Fourteen Percent Support
Politics is the art of numbers. Polls turn into voters, and power to govern often is the sum of the number of voters who care about a particular issue.
Few seem to care about healthcare.
At least no one outside of the people most affected by it—the uninsured. An Associated Press exit poll this week of Democratic voters found that 14% rated healthcare as the most important issue, trailing far behind the economy (55%) and Iraq (27%).
It does not take a statistician to know that there are an estimated 45 million of the 303 million Americans without health coverage, which makes for a percentage of roughly 14%. A true statistician may argue that extrapolating a preference poll and comparing it to a statistical designation is at best a mere coincidence. But scientific or not, the numbers hint that healthcare has so far failed to latch on as an issue with sustainable heft in the presidential campaign beyond those Americans most directly affected by it.
The reasons why are varied. Few would suggest that healthcare would or should trump either an ongoing war or a deteriorating economy as the issue of most concern to the American public. Indeed, I suspect that $4-a-gallon gasoline will still be on voters’ minds as they drive to the election precincts this fall.
The endless war of attrition on the Democratic side is preventing either candidate from seizing the high ground on healthcare, and pundits seem to suggest that the fight will continue at least until early summer. Meanwhile, much of Republican nominee-in-waiting John McCain’s healthcare fix is still a work in progress.
In the 2004 election, much of the steam on healthcare got lost behind same-sex marriage and other hot buttons that are easier to punch. Healthcare also lacks the immediate, universal pain points that hit everyone at the same time—like gas prices that cause travel, food and other out-of-pocket costs to rise quickly. The numbers of uninsured creep up and healthcare costs continue to rise. So having healthcare polling in the low double-digits this late in the 2008 campaign sets the debate up for much the same result as 2004 with no real mandate from voters for reform.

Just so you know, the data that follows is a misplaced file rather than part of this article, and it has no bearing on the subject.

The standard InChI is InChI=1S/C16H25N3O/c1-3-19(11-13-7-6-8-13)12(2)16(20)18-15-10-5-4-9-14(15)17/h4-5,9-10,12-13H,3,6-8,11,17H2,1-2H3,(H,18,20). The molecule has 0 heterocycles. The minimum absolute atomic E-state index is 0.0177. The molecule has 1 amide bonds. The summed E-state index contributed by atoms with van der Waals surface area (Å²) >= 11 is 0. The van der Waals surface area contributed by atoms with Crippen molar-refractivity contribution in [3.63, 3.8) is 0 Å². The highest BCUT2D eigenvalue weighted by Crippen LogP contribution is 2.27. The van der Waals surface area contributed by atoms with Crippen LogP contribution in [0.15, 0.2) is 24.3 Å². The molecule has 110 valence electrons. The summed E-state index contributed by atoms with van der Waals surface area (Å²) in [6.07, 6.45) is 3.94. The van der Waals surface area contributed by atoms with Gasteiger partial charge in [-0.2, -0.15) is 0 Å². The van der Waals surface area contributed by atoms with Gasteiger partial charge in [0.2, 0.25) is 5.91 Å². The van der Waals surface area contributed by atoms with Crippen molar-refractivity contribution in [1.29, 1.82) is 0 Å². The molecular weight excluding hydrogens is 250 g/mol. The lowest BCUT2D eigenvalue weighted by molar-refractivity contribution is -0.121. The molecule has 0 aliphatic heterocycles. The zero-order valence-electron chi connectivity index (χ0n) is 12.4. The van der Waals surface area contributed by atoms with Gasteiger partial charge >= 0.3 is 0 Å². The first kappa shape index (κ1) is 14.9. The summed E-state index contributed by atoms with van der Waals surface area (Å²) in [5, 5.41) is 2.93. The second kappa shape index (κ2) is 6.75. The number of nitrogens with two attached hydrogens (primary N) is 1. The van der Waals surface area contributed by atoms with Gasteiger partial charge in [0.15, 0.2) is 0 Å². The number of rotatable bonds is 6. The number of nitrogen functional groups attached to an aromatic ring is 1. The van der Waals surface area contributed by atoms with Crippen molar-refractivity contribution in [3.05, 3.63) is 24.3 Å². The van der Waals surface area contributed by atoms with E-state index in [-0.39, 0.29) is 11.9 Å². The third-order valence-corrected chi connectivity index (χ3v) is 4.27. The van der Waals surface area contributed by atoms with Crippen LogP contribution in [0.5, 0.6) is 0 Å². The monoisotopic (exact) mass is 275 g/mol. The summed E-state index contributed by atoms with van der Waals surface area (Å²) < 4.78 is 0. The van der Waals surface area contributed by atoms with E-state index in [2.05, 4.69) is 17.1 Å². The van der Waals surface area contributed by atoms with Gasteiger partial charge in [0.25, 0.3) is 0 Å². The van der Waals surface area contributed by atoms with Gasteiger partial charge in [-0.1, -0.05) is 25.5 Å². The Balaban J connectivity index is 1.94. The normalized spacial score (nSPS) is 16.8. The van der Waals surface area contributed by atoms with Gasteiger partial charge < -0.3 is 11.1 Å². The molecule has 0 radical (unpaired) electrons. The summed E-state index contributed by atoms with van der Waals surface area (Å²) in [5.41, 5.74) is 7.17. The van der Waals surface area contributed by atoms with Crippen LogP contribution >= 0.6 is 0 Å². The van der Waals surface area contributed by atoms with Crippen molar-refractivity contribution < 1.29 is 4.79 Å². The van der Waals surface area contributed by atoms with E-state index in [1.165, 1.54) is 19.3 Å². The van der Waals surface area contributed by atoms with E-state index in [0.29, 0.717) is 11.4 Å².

So what could change the picture and raise healthcare as an issue between now and then? If Hillary Clinton manages to capture the Democratic nomination, then the healthcare debate becomes a polarizing debate between Clinton’s universal coverage versus McCain’s quality and cost focus. Both candidates will attempt to tie in the rising cost of healthcare a threat to national prosperity, and perhaps rightly so. And it could get ugly. It could make Harry and Louise look like Ozzie and Harriet.
Maybe that would get the voters interested.
Jim Molpus is Editor-in-Chief of HealthLeaders Media. He may be reached at firstname.lastname@example.org.
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